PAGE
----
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Psychotherapy 101

What Is Psychotherapy?


Updated November 29, 2012

Psychotherapy is a process in which a trained professional enters a relationship with a patient for the purpose of helping the patient with symptoms of mental illness, behavioral problems or personal growth. The process involves the patient and therapist sitting in a room talking, which is why it is often called "talk therapy".

The History of Psychotherapy

The first recorded instance of psychotherapy is the case of Anna O. in the early 1880's. Anna, whose real name was Bertha Pappenheim, developed severe symptoms, such as paralysis, loss of sensation, the inability to drink even though thirsty and a greatly reduced ability to speak or understand language. She also experienced periods of delusions.

Dr. Josef Breuer, who was treating Anna, observed that during the periods of delusions, she would repeatedly mutter a few words which seemed to be related to her train of thought. He had the idea to put her into a state of hypnosis while she was not in a state of delusion and repeat the words to her. By doing so, he was able to get at the root cause of her symptoms, which were previous events in her life, such as a vivid nightmare she experienced while caring for her ill father. This process caused her symptoms to disappear.

Later Sigmund Freud began employing this "talking cure" on his own patients, which lead to the development of psychoanalysis.

Types of Psychotherapy

There are now a variety of therapeutic approaches, in addition to psychoanalysis, which are available. These include: cognitive behavioral therapy, behavioral therapy, interpersonal therapy, rational emotive therapy and family approaches.

Both individual and group modalities are commonly used, depending upon the severity of the symptoms, the person's financial resources and the local resources which are available.

Best Types of Psychotherapy for Depression

Although psychoanalysis was the first form of psychotherapy to be developed, there is little research to support its use in depression treatment. Some therapists may make use of psychodynamic theory to help conceptualize an individual's personality, however.

Cognitive-behavioral therapy is the most popular and commonly used therapy for depression treatment. Hundreds of research studies have been conducted which verify its safety and effectiveness in treating this disorder. It consists of simple techniques which focus on the negative thought patterns, called cognitive distortions, which the depressed person may habitually use.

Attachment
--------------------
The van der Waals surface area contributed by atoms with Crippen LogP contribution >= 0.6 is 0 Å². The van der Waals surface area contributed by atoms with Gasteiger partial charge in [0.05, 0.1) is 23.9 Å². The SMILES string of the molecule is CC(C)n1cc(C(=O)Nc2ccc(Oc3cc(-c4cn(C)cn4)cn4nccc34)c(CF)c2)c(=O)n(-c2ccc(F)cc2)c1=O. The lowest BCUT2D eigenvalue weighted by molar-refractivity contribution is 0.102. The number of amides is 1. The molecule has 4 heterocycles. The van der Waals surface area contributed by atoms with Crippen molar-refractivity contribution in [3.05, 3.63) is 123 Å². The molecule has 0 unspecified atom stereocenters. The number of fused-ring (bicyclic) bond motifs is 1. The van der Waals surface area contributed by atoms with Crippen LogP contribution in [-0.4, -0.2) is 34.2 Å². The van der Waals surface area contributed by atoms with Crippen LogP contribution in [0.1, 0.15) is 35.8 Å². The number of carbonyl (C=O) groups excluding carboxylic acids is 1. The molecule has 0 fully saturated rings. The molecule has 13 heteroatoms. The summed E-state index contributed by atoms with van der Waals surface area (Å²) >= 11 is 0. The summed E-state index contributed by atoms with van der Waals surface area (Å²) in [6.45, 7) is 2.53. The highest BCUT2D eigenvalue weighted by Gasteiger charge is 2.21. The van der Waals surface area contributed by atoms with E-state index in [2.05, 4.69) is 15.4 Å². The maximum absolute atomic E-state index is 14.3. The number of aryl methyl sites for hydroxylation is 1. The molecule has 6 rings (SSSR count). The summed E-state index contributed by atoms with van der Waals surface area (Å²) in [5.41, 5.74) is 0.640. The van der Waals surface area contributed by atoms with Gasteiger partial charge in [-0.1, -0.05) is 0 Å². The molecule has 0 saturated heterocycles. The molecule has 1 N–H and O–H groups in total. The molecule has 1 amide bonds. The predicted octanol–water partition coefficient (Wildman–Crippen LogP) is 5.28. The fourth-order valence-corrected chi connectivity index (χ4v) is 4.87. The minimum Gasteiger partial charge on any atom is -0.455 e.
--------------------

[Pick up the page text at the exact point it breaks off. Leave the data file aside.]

Therapy begins by establishing a supportive environment for the patient. Educating the patient about how depression may be caused by cognitive distortions is the next step. The types of faulty thinking are discussed (e.g., "all or nothing thinking," "misattribution of blame," "overgeneralization," etc.) and the patient is encouraged to begin noting his or her thoughts as they occur throughout the day. This is done so that the individual may understand how common and often these thoughts are occurring.

In cognitive-behavioral therapy, emphasis is placed on discussing the thoughts and the behaviors associated with depression rather than the emotions themselves. The rationale for this is that it is believed that by changing thoughts and behaviors the emotions will also change. Because of this approach, cognitive-behavioral therapy is short-term and works best for people experiencing a large amount of distress. Individuals who are able to approach a problem from a unique perspective and who are more cognitively-oriented will to do best with this approach.

Interpersonal therapy is another short-term therapy used in the treatment of depression. The focus of this approach is on improving an individual's social relationships. It is thought that good, stable social support is essential to a person's overall well-being. This therapy seeks to improve a person's relationship skills, communication skills, expression of emotions, and assertiveness. It is usually conducted on an individual basis, but can also be used in a group therapy setting.

Most individual approaches will emphasize the importance of the patient being actively involved in his own recovery. Patients are usually encouraged to do homework assignments between sessions. If the patient is not yet able to participate actively in therapy, then the therapist may provide a supportive environment until medication begins to improve the patient's state of mind.


Freud, Sigmund. Five Lectures on Psycho-Analysis. New York: W.W Norton & Company, 1910.

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